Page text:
Suddenly gray uniforms mixed with brown. I could see them hugging each other, dancing, jumping. Americans were passing out cigarettes and chocolate. I flew up to the French sector. There it was even more incredible. After four years of slaughter and hatred, they were not only hugging each other but kissing each other on both cheeks as well.
Star shells, rockets and flares began to go up, and I turned my ship toward the field. The war was over.
But Was It Real?
The bullet holes in Rickenbacker's plane, as well as the Allied victory the previous day, and Roy Holtz having been taken prisoner three days previously, testified to the fact that it really was war up to 11:00. Naturally most soldiers (as in, other than new arrivals like Kirby who wanted to see some action) didn't want to take unnecessary risks when peace might mean such sacrifices would be made in vain, but on the other hand how much could you trust someone who had been your enemy for four years? Though the front-line troops had been friendly enough for a Christmas truce in 1914, the next three Christmases were not so peaceful. One could imagine all kinds of alternative histories happening at 11:00 on November 11th:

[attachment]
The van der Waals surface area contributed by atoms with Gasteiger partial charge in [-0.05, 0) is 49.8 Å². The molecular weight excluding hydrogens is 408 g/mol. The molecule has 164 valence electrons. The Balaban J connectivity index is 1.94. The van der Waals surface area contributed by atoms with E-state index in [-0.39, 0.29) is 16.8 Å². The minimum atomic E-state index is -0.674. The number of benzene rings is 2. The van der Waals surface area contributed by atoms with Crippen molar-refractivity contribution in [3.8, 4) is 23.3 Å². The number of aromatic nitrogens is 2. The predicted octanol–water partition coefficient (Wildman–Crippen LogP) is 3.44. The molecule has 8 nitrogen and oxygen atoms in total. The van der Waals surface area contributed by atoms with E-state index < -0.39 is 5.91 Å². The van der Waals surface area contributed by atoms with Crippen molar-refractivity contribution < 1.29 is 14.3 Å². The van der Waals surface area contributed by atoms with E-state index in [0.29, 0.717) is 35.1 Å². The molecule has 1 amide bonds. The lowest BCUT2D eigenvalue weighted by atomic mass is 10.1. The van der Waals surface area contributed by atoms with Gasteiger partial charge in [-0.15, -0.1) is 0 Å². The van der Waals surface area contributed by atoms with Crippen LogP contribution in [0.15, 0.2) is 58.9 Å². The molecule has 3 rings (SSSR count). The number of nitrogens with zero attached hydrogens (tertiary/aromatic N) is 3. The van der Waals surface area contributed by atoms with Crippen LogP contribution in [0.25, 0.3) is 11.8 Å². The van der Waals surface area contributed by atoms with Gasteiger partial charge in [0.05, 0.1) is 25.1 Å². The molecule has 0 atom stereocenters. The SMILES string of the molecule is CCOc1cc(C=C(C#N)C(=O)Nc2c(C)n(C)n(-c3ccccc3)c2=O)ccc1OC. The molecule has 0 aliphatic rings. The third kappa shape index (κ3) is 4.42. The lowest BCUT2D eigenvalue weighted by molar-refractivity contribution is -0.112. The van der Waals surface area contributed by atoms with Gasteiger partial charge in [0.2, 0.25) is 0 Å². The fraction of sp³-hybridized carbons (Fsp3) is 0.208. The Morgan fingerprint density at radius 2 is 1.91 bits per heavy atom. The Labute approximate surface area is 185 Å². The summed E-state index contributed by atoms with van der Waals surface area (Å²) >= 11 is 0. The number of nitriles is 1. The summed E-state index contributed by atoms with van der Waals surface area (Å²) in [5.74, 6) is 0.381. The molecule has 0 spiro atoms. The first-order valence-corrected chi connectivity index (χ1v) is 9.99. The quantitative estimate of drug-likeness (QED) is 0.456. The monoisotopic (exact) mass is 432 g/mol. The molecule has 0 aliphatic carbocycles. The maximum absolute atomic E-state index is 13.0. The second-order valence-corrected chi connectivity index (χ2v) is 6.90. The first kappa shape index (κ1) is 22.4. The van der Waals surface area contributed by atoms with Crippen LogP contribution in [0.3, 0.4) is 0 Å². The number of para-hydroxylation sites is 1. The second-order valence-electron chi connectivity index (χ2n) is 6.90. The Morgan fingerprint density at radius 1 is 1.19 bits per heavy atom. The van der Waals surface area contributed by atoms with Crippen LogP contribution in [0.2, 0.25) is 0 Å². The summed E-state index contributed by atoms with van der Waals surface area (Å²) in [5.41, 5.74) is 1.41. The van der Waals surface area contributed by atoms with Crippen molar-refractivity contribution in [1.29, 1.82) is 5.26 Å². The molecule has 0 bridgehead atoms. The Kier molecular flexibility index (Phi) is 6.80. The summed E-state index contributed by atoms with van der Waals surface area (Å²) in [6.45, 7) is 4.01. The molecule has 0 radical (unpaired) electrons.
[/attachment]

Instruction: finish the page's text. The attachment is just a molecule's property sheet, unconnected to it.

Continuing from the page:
- Everybody is waiting for the other guy to stop, so nobody actually stops.
- One side's watches are wrong and they come out of the trenches only to be tragically mown down, and their countrymen fire back in revenge.
- Both sides stop until some unexploded ordnance goes off and scares everyone back into the trenches.
- The Prussians refuse to honor the agreement, insisting on national suicide rather than defeat.
- Maverick Americans refuse to honor the agreement because they just got here.
- Romanians, who just re-declared war yesterday, decide to get in some war stories of their own.
- Frenchmen refuse to let Germans go home alive.
- The British appoint themselves as Continental policemen, refusing to lay down their arms.
So the drama of the Armistice was real; the world was not at peace at 10:59 AM. Even though peace was expected, it could well have been delayed after "one last attack" and one retribution for that, and so forth. The amazing thing about the Armistice is that an agreement to stop fighting, so simplistic it could only ever work in a movie script, really did happen.
What an Awful Way to End the War
Another appropriate quote for this day is from Colorado cowboy ace Frederick Libby, back in the US in San Diego and like so many others, sick with the flu. Unlike many others, he has recently faced death in many forms and has something to which to compare influenza as a way to die.